Cloth’s music has always thrived on a kind of voyeuristic intimacy. Hushed, twilight atmospherics, the duo – in reality Glasgow’s Rachael and Paul Swinton – won praise with their debut album, causing word of mouth ripples in the process. Picked to appear on the soundtrack of Irish psychological shag-a-thon Normal People, the scarcity of new music only seemed to add to their allure.
So, a second album, then. Another bite at the cherry. ‘Secret Measure’ contains 10 tracks, and while it can never quite re-capture the quicksilver of their debut it’s nonetheless a riveting second chapter, providing subtle advancements in the process. Opening with the title song, the choppy guitars interlock against decaying synths, with Rachael Swinton’s voice little more than a whisper.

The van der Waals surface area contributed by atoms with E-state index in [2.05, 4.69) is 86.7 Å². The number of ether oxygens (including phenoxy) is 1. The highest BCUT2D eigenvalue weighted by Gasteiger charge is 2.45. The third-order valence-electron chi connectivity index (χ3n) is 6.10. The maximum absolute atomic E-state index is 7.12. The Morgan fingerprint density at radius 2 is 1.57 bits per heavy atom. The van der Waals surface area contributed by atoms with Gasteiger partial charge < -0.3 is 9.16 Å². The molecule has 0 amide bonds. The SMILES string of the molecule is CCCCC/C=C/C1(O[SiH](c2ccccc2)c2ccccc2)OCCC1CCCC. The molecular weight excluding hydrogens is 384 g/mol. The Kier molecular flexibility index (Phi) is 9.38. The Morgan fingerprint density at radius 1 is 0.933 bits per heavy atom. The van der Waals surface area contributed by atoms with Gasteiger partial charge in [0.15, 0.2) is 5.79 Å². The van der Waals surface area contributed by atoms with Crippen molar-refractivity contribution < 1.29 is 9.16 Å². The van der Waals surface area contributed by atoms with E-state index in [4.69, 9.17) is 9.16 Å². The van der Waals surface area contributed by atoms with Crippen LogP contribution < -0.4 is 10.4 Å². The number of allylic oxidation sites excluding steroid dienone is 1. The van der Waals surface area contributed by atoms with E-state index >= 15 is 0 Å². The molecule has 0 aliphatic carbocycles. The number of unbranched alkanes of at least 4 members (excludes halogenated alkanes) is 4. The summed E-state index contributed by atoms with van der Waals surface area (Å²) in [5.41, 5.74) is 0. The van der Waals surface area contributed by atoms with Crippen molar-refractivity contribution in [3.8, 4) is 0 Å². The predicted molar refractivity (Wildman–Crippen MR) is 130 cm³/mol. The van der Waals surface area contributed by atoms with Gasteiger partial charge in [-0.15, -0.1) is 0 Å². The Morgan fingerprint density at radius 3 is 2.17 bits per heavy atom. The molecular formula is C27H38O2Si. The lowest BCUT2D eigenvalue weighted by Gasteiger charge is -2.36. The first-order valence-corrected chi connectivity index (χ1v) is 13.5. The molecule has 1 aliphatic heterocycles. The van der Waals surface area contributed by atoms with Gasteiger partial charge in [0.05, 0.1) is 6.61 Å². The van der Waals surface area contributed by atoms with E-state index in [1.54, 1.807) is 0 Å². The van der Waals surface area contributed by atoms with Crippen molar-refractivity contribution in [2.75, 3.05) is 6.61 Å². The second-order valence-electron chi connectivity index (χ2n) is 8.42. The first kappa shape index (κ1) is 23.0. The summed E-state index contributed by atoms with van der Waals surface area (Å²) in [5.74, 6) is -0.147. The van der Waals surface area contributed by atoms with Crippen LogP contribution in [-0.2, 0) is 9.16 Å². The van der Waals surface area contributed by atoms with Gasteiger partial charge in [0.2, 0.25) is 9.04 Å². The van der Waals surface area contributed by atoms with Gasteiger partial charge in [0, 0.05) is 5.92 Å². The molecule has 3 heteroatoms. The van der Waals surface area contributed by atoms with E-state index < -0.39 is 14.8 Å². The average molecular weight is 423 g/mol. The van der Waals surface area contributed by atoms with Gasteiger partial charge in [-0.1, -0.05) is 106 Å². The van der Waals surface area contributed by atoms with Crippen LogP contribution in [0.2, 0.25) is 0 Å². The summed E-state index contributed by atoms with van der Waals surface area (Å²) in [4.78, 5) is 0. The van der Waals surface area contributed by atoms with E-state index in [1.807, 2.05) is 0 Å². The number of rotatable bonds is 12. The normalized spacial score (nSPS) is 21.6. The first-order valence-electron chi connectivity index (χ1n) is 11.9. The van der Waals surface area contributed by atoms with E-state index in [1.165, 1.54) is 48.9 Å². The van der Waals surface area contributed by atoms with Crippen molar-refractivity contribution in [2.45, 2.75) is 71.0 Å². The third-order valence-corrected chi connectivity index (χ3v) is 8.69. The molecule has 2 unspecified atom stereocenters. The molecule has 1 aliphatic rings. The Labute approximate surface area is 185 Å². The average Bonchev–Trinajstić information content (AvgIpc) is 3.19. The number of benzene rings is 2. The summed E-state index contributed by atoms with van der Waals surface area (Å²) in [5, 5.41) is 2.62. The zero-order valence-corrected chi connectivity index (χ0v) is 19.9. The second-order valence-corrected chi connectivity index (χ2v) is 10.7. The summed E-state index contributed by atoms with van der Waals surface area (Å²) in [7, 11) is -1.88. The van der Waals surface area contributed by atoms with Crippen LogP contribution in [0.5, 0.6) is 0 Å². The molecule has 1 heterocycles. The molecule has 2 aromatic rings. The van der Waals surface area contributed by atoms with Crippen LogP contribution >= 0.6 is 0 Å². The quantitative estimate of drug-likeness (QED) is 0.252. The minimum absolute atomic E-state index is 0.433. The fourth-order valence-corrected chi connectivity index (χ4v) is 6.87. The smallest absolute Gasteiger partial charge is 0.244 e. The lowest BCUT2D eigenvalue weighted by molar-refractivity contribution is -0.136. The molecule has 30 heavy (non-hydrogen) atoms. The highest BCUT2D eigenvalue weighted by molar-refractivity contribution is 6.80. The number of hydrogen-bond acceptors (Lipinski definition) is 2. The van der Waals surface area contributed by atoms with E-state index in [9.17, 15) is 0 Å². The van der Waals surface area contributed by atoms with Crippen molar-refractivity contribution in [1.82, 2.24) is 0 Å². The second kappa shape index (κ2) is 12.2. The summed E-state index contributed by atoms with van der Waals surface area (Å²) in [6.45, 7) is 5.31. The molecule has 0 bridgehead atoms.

‘Never Know’ reduces the guitar lines to harmonics, giving the impression of fracturing ice or glass. This brittle intensity is a Cloth hallmark – closer ‘Blue Space’ utilises many of these sonic tricks, and this commitment to minimalism allows the etching of their songwriting to come through with more intensity.
Amid the pervading atmosphere the lyrics emerge in snatches, almost over-heard. Pleasingly prosaic song titles like ‘Pigeon’ and ‘Ambulance’ mask the poetry therein, but ‘Secret Measure’ is also unafraid to be direct. For all its quiet dissonance, ‘Drips’ is a neat pop song, reminiscent of – and we are far from the first to suggest this – Mercury winning types The xx.
A record of nuance and skill, ‘Secret Measure’ is outwardly monochrome, with its use of colour only becoming apparent on subsequent listens. Ali Chant handles production, and this decision seems to unlock something additional within Cloth, adding heft, and no small degree of muscle in the process.
Often moving, and never dull, ‘Secret Measure’ is a softly thrilling return, assured in its place in the world.
Words: Robin Murray